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This website is dedicated to the memory of Jessica Lincoln Smith, a John Marsden fan.
Lost tragically at 26, but never to be forgotten.

Corrie Mackenzie

Character profile for Corrie Mackenzie from the Tomorrow series by John Marsden

Note: As always these are just my opinions and thus subject to change at any time. If you disagree, think I have missed something, or have something to add, please use the link at the bottom of the page to send me a note.

WARNING: Partially blows plot of the first 4 books
Please don't read on if this concerns you

Corrie Mackenzie is a tragedy.

Ellie's best mate, we barely start to get to know her before she is wiped away. Struck down by a random bullet, fired by soldiers they never even saw, then left by the enemy, largely untreated, to die a slow and needless death. Tragic, pointless, senseless, maddening.

All those years of growing, of being cared for and nurtured. All those future hopes. Wiped away by a random act of violence in an instant, of less concern to the people who did it than one of their own's twisted ankle. (1)

Discovering her grave becomes one of the hammer blows that breaks Ellie's compassion, one of the blows that finally sends her over the edge, tumbling her and the others into disaster in "The Other Side of Dawn".

So who is Corrie Mackenzie ?

Corrie is Ellie's very best friend, her mate, whom she had done everything with since she was a toddler and who she plans on doing everything with when they leave school. Corrie is a plump faced redhead girl, very close to Ellie's age, who used to severely lacked in confidence. She had advanced in leaps and bounds since Kevin had become her boyfriend. "... but I still thought he was the best thing that had ever happened in Corrie's life because before she started going round with him she was too quite and unnoticed. They used to talk a lot at school, and then she'd tell me what a sensitive caring guy he was. Although I couldn't always see that myself, I could see the way she was starting to get much more confident from going with him, and I liked that." (2)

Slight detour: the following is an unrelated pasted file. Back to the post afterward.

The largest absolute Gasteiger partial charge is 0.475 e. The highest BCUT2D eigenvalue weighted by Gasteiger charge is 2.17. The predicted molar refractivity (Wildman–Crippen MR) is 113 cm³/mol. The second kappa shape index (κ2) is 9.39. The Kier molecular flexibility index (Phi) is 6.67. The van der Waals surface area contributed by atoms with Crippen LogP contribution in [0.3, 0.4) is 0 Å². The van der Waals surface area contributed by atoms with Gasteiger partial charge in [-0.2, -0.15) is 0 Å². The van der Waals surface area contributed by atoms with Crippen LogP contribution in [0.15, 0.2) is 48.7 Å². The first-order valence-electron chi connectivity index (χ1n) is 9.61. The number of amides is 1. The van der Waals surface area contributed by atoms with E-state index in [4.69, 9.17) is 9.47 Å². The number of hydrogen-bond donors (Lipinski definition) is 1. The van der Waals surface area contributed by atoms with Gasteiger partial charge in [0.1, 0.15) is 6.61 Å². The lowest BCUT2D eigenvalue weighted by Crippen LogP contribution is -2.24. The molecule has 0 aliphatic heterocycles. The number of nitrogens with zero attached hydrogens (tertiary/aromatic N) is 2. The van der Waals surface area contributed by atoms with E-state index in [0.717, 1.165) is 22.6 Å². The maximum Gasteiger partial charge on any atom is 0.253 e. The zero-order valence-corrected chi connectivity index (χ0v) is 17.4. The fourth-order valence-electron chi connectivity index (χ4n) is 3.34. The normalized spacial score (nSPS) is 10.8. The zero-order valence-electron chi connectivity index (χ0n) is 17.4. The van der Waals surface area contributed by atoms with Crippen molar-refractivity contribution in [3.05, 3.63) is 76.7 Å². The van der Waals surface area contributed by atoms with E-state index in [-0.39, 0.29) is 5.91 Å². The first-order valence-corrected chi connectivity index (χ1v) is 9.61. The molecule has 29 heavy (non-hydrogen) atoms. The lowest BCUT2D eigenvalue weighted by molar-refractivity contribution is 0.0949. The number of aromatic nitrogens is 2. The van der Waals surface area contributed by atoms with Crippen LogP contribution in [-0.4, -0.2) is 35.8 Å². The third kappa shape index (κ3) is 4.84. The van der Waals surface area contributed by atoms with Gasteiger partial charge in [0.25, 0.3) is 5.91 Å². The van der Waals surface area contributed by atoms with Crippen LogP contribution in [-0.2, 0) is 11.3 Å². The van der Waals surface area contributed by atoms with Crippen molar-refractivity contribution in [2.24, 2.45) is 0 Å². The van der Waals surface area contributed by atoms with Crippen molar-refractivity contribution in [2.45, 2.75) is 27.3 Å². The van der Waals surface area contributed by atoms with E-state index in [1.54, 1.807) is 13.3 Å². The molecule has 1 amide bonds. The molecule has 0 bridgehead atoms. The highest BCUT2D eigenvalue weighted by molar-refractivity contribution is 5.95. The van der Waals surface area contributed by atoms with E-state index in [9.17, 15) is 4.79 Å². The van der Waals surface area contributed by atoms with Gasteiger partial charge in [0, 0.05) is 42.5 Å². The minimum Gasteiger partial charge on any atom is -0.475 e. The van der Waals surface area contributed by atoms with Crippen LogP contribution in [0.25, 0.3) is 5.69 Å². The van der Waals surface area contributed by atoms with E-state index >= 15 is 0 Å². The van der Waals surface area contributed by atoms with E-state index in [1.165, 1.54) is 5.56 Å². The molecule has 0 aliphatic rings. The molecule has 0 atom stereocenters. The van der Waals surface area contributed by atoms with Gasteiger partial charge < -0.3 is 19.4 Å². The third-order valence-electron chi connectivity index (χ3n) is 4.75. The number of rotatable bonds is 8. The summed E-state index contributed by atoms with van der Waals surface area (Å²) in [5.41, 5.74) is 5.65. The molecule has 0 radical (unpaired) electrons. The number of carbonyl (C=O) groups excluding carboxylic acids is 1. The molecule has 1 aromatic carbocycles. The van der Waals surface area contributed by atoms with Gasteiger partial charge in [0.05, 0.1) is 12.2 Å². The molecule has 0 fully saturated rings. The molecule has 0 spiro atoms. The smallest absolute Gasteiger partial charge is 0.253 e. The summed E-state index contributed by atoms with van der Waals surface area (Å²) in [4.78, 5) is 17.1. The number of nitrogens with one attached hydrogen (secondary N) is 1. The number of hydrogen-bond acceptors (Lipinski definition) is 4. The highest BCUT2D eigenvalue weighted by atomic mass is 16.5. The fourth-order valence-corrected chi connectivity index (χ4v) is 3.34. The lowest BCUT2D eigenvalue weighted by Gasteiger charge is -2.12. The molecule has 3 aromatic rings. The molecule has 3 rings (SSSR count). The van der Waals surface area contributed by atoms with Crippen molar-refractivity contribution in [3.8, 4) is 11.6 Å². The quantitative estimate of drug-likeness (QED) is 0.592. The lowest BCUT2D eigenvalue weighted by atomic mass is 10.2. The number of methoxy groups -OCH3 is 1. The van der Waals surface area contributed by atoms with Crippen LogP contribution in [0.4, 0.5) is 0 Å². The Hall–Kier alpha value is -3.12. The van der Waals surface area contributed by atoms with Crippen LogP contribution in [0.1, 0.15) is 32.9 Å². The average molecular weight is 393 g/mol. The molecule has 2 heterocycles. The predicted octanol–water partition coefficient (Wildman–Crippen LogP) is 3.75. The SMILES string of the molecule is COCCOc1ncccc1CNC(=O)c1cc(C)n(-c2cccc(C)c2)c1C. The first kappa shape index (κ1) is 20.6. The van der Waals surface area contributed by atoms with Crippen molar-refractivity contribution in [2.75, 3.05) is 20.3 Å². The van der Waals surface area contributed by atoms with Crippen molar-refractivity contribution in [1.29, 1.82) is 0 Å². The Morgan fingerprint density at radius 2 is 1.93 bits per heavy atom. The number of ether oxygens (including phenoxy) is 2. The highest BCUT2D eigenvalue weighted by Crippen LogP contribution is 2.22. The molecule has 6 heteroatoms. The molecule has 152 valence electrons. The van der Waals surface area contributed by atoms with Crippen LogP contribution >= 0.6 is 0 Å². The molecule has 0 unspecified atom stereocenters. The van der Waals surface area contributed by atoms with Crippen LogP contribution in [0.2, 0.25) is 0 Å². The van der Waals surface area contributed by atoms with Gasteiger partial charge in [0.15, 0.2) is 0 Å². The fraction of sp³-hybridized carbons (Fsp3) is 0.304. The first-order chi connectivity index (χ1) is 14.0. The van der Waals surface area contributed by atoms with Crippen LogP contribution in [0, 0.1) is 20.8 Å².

Corrie and Ellie talk a lot and whenever Ellie has a problem she will turn to Corrie for support. Such as when Lee talks to Ellie about he and she. Fi is there to talk to but while she has Corrie, all Ellie can think is "I wished Corrie was there, so I could go and talk to her about" (3). While on their camping trip into Hell they talk about the future and plan to travel overseas together after school. "Corrie had this idea that she'd have a look at everything, come home, do nursing, then go back and work in the country that needed nurses most. I admired her for that. I was more interested in making money." (4)

Corrie's determination also should not be under-estimated. When battling to find a way into Hell, Corrie had been one of the leaders:
"Finally Corrie said, 'There might be a chance if we wriggle through here. We might be able to get around the side somewhere.'
The gap she'd picked was so narrow we had to take our packs off to get through it, but I was game, so I took Corrie's pack while she wrestled her way into a prickly overgrown hole. Her head disappeared, then her back, then her legs. I heard Kevin say, 'This is crazy', then Corrie said, 'OK, now my pack', so I pushed that through after her. Then, leaving Robyn to look after my pack, I followed."

Then talking about traveling overseas and getting permission from parents Corrie says:
"Mmm. My dad's not bad. I've been educating him". I smiled. A lot of people underestimated Corrie. She just quietly worked away on people till she got what she wanted." (6)

Nor is she a wimp. When they find a snake in Homer's sleeping bag and it bursts out, enraged, Ellie returns to the campsite from her flight to find: